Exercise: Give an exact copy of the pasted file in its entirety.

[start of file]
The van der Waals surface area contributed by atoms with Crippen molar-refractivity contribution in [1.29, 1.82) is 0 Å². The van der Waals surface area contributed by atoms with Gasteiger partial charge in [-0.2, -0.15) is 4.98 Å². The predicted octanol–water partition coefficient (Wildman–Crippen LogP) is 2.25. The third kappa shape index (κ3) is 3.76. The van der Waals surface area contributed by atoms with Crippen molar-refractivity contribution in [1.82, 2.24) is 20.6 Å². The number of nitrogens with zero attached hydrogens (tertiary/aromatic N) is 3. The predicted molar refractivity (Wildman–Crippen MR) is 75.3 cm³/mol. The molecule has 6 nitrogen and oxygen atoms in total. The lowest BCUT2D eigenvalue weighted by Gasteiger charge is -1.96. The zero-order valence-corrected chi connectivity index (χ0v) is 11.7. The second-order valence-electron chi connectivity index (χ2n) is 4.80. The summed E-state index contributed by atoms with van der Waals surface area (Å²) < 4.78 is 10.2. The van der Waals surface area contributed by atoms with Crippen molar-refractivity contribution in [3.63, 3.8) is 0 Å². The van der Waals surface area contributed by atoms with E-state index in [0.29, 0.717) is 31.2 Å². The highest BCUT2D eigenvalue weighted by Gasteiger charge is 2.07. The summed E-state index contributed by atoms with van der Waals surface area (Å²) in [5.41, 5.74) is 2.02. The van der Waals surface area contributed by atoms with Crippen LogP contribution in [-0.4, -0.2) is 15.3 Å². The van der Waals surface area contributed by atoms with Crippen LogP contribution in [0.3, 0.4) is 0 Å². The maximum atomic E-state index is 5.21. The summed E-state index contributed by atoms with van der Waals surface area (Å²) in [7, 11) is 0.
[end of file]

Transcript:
The van der Waals surface area contributed by atoms with Crippen molar-refractivity contribution in [1.29, 1.82) is 0 Å². The van der Waals surface area contributed by atoms with Gasteiger partial charge in [-0.2, -0.15) is 4.98 Å². The predicted octanol–water partition coefficient (Wildman–Crippen LogP) is 2.25. The third kappa shape index (κ3) is 3.76. The van der Waals surface area contributed by atoms with Crippen molar-refractivity contribution in [1.82, 2.24) is 20.6 Å². The number of nitrogens with zero attached hydrogens (tertiary/aromatic N) is 3. The predicted molar refractivity (Wildman–Crippen MR) is 75.3 cm³/mol. The molecule has 6 nitrogen and oxygen atoms in total. The lowest BCUT2D eigenvalue weighted by Gasteiger charge is -1.96. The zero-order valence-corrected chi connectivity index (χ0v) is 11.7. The second-order valence-electron chi connectivity index (χ2n) is 4.80. The summed E-state index contributed by atoms with van der Waals surface area (Å²) < 4.78 is 10.2. The van der Waals surface area contributed by atoms with Crippen molar-refractivity contribution in [3.63, 3.8) is 0 Å². The van der Waals surface area contributed by atoms with E-state index in [0.29, 0.717) is 31.2 Å². The highest BCUT2D eigenvalue weighted by Gasteiger charge is 2.07. The summed E-state index contributed by atoms with van der Waals surface area (Å²) in [5.41, 5.74) is 2.02. The van der Waals surface area contributed by atoms with Crippen LogP contribution in [-0.4, -0.2) is 15.3 Å². The van der Waals surface area contributed by atoms with Crippen LogP contribution in [0.3, 0.4) is 0 Å². The maximum atomic E-state index is 5.21. The summed E-state index contributed by atoms with van der Waals surface area (Å²) in [7, 11) is 0.